Implementation of public policies and public service provision often affects more than one state level, highlighting the importance of multi-level governance and central-local relations in the context of local service delivery. In their article, Lluís Medir Tejado and Esther Pano (2018) developed and tested a model of cooperative relations within the two main axes of “local autonomy-dependence” and “flexibility-rigidity.” The authors developed a theoretical model with four possible types of intergovernmental relations. These are, the agreeing position, in which local autonomy is greatly respected and the parties are more or less on equal terms; the partner model with stable instruments of cooperation; the bargaining type, where there is no equality between the parties and local governments try to negotiate better conditions; and the strong center model, which has a clear central leadership and strong central control.
These types of intergovernmental relations were found to have significant implications for public service delivery and the role of local governments, and, in that respect, the article, contributes to the literature on cooperative relations. While the model has been tested in the context of local government in Southern Europe, an expanded range of comparative empirical studies is likely to provide further validation of the propositions which it advances.
4.2 Autonomy and local government reform initiative
The article by Nicolas Keuffer (2018), looks at the issue of local autonomy, which constitutes another dimension of the analytical framework outlined above.
Keuffer’s article examines whether higher levels of autonomy facilitate local government reform. Empirical evidence derived from Swiss local government data sets was analyzed using a multi-level model. In so doing the article distinguishes between three different reform types in Swiss municipalities – managerial, political, and territorial reforms –and between different types of autonomy: that based on autonomy of the local economy, of local interests, and that derived from an overall cantonal index of municipal autonomy comprising seven dimensions of local autonomy. The findings show that local governments with a higher level of autonomy are indeed more proactive in initiating reforms. In the case of territorial reforms, however, more local autonomy was not found to be a significant driver.
The article provides important insights into the relationship between local autonomy and local government reforms in Swiss municipalities, concluding that policymakers in Swiss local governments with sufficient room to maneuver are more likely to take the initiative in introducing reforms aimed at improving local service provision.
4.3 Compulsory or voluntary local government reforms
Against the background of the analytical framework described earlier, the contribution by Silvia Bolgherini et al. (2018) touches on factors relating to intergovernmental relations, the degree of local autonomy, the extent of reforms, and cooperation between municipalities.
Whether reforms are imposed on local government in a top-down manner by higher echelons of the state or whether local governments autonomously decide to implement reforms has been a long-standing debate (Swianiewicz, 2010). A rescaling policy recently introduced in Italy obliges small municipalities to manage basic tasks jointly in a form of IMC known as compulsory joint management (CJM). In their article, Bolgherini et al. (2018) examined how small municipalities reacted to this policy, the extent to which they were effective in managing their joint functions together, the type of cooperation they adopted, and whether local governments resisted the reforms introduced. Quantitative data from official sources as well as qualitative data, generated by a semi-structured questionnaire, were analyzed and it was found that, in general, Italian local governments, complied poorly with the CJM requirements. Furthermore, those that did comply chose the simplest form of IMC. The reasons cited for this included a lack of consistency and political will at the national level and a poor “mind set” at the local level which inhibited cooperation. In order to improve service delivery, a better balance between local autonomy, flexibility, and differentiation on the one hand, and a common national framework and commitment, on the other hand, was proposed for future reforms.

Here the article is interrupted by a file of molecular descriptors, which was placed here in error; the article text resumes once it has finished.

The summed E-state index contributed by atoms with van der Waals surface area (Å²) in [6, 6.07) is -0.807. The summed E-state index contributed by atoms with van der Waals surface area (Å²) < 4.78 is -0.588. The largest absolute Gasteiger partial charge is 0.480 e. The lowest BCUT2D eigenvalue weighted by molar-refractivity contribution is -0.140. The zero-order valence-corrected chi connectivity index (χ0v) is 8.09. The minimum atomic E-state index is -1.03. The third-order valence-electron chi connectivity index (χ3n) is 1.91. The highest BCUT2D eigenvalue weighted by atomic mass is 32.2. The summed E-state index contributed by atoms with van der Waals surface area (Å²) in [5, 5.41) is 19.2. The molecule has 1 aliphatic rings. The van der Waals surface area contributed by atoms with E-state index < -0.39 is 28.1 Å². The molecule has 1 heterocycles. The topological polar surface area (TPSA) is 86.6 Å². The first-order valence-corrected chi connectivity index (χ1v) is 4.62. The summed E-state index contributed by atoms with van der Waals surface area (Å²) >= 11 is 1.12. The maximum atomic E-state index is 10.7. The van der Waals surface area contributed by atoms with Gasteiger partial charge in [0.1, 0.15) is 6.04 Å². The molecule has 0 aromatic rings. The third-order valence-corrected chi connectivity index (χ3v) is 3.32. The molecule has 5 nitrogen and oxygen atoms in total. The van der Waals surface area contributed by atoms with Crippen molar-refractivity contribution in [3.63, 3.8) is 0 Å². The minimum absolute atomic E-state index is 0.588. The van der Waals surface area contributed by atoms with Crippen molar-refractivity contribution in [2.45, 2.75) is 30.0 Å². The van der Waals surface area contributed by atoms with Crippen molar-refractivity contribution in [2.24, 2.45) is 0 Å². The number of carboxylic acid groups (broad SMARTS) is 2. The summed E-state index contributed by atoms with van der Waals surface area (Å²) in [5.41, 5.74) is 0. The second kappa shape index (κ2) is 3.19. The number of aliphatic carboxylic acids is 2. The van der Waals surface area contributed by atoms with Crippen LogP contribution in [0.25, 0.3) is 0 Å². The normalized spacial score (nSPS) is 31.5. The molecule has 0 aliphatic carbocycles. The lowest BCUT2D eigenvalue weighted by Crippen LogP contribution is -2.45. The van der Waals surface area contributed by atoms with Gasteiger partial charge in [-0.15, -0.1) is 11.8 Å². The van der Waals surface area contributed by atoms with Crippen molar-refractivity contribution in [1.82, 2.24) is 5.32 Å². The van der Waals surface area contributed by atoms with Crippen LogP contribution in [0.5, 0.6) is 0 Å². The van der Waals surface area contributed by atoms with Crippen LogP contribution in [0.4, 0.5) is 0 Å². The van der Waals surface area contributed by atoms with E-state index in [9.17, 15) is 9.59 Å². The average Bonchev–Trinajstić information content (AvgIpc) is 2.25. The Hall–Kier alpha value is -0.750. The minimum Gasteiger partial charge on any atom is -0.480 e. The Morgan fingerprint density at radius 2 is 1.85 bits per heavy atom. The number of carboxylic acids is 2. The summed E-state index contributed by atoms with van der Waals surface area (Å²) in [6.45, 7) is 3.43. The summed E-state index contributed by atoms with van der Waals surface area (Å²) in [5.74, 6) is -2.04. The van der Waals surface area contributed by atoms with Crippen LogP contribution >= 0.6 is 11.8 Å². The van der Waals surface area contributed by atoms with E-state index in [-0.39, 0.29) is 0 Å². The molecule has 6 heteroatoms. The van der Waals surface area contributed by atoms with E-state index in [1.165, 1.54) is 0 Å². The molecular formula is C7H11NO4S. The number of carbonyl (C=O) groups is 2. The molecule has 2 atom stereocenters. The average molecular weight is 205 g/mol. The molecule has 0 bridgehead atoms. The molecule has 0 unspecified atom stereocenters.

The article aptly addresses two important components of current local government theorizing, namely: the debate about the appropriate size of local governments necessary to provide services effectively and efficiently (Keating, 1995), and the debate whether local government reforms should be voluntary or should be imposed by higher levels of the state (Swianiewicz, 2010).
4.4 Amalgamation reforms
The article by Elona Guga (2018) on local government modernization and territorial reform in Albania also touches on different components of the analytical framework, especially in regard to reforms and the relationship between two or more local governments, as well as that between municipalities and higher levels of the state.
The article analyzes the historical development of local authorities in Albania and the current territorial administrative reforms of 2015-2020 in order to shed light on the decentralization process. It suggests that the reform has not delivered the expected results in that unconditional transfers from central government still account for almost 90 percent of local revenues. The reform is still ongoing, however, and the longer-term effects on service delivery may only emerge at a later stage. Problems in the implementation process were also assessed, and it is concluded that government employees require more training, and that the state should take advantage of the international assistance which Albania is currently receiving.